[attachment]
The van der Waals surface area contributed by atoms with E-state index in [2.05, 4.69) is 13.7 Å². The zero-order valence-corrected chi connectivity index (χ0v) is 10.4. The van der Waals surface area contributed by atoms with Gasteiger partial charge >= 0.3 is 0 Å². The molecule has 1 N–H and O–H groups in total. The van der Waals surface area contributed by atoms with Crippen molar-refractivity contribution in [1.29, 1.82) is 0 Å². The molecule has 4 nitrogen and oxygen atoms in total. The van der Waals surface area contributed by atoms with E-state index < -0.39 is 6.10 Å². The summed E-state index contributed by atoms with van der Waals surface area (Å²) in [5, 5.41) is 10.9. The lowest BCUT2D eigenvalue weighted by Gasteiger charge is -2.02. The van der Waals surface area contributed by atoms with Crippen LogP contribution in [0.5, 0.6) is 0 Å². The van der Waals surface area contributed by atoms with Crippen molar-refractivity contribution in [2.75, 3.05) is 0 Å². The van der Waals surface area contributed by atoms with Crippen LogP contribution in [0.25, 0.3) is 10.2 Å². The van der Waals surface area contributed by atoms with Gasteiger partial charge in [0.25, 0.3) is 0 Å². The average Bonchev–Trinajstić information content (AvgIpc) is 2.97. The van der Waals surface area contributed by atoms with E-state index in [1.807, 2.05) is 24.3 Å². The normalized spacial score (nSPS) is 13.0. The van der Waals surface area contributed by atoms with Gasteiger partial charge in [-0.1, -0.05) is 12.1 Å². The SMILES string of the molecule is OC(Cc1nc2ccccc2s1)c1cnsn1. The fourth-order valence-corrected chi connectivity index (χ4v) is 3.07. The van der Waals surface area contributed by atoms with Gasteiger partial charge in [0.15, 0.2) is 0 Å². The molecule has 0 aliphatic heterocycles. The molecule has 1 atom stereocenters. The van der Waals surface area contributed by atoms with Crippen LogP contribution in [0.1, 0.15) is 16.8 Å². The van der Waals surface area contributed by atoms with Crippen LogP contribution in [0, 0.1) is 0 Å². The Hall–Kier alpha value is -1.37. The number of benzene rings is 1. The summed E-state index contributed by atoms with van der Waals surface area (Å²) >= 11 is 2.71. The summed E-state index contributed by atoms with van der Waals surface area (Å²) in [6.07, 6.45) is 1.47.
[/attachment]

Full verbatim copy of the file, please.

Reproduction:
The van der Waals surface area contributed by atoms with E-state index in [2.05, 4.69) is 13.7 Å². The zero-order valence-corrected chi connectivity index (χ0v) is 10.4. The van der Waals surface area contributed by atoms with Gasteiger partial charge >= 0.3 is 0 Å². The molecule has 1 N–H and O–H groups in total. The van der Waals surface area contributed by atoms with Crippen molar-refractivity contribution in [1.29, 1.82) is 0 Å². The molecule has 4 nitrogen and oxygen atoms in total. The van der Waals surface area contributed by atoms with E-state index < -0.39 is 6.10 Å². The summed E-state index contributed by atoms with van der Waals surface area (Å²) in [5, 5.41) is 10.9. The lowest BCUT2D eigenvalue weighted by Gasteiger charge is -2.02. The van der Waals surface area contributed by atoms with Crippen LogP contribution in [0.5, 0.6) is 0 Å². The van der Waals surface area contributed by atoms with Crippen molar-refractivity contribution in [2.75, 3.05) is 0 Å². The van der Waals surface area contributed by atoms with Crippen LogP contribution in [0.25, 0.3) is 10.2 Å². The van der Waals surface area contributed by atoms with Gasteiger partial charge in [0.25, 0.3) is 0 Å². The average Bonchev–Trinajstić information content (AvgIpc) is 2.97. The van der Waals surface area contributed by atoms with E-state index in [1.807, 2.05) is 24.3 Å². The normalized spacial score (nSPS) is 13.0. The van der Waals surface area contributed by atoms with Gasteiger partial charge in [-0.1, -0.05) is 12.1 Å². The SMILES string of the molecule is OC(Cc1nc2ccccc2s1)c1cnsn1. The fourth-order valence-corrected chi connectivity index (χ4v) is 3.07. The van der Waals surface area contributed by atoms with Gasteiger partial charge in [0.15, 0.2) is 0 Å². The molecule has 0 aliphatic heterocycles. The molecule has 1 atom stereocenters. The van der Waals surface area contributed by atoms with Crippen LogP contribution in [0.1, 0.15) is 16.8 Å². The van der Waals surface area contributed by atoms with Crippen LogP contribution in [0, 0.1) is 0 Å². The Hall–Kier alpha value is -1.37. The number of benzene rings is 1. The summed E-state index contributed by atoms with van der Waals surface area (Å²) >= 11 is 2.71. The summed E-state index contributed by atoms with van der Waals surface area (Å²) in [6.07, 6.45) is 1.47.